This paper examines the textual and archaeological evidence for Israelite refugees in the kingdom of Judah in the eighth century BC and what we, as modern believers, can learn from the material culture, experience, and treatment of refugees in Judah. This paper attempts to show the relevant practical applications that may arise from supplementing scripture with archaeology and what lessons for interacting with and assisting the disenfranchised and marginalized within society may be gleaned from both the archaeological and biblical records. Lessons from the prophetic oracles about Judah and its relationship with both the Lord and the displaced persons from the northern kingdom, while initially intended for the ancient Judahites, continue to have relevance and practical application for modern believers.

Refugees in the Biblical Text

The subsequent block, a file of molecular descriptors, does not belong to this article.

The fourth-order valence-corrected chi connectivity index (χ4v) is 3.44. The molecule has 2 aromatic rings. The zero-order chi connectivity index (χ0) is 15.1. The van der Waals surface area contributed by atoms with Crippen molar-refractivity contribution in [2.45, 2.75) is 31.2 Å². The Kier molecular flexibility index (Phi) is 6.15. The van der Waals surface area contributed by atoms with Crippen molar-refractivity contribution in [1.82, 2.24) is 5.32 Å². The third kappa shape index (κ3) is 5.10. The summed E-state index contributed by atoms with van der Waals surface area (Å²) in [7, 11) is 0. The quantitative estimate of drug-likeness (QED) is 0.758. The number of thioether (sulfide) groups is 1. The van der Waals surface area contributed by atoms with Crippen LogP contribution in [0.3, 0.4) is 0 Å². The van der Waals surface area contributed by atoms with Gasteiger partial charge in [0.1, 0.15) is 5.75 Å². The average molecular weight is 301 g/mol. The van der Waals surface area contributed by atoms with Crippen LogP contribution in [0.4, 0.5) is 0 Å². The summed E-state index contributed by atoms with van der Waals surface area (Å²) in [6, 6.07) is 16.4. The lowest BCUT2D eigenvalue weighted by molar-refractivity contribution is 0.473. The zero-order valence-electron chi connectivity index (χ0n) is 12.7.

In the Old Testament, the status and experience of characters as settled or migrant/nomadic persons, temporary sojourner, or refugee is often described in the text and, in some cases, is foundational to the narrative. The refugee status of Israel’s patriarchs and matriarchs include instances such as the flight to Egypt by Abraham during a drought (Genesis 12:10) and the migration by Jacob and his family during an extensive famine (Genesis 46). The Exodus from Egypt and subsequent festivals honoring that foundational event focus on the Israelites being refugees. The book of Ruth relates the story of Elimelech, Naomi, and their sons relocating to Moab, and the return of Naomi, accompanied by her daughter-in-law Ruth, to her ancestral home of Bethlehem (Ruth 1:1–2, 22). Other examples include the flights of David and other disenfranchised men to the wilderness (1 Samuel 19–20), Hadad the Edomite (1 Kings 11:14), Jeroboam (1 Kings 11:40), and Elijah (1 Kings 17:2–5). Jeremiah refers to the presence of Judahite refugees in Ammon, Moab, and Edom (Jeremiah 40:11), as well as to Judahites who fled to Egypt (Jeremiah 42–44; 2 Kings 25:26). Places of refuge in the Old Testament include the hills, the wilderness, caves, and neighboring polities such as Moab or Egypt. Notably, the family of Lehi fleeing as refugees from the destruction of Jerusalem by divine command is central to the Book of Mormon (1 Nephi 2:2–4), and their sojourn in the wilderness appears typical of the refugee experience in the Old Testament. In the New Testament, Joseph, Mary, and Jesus are depicted as refugees fleeing a political threat and returning to their homeland only after divine instruction (Matthew 2:13–15).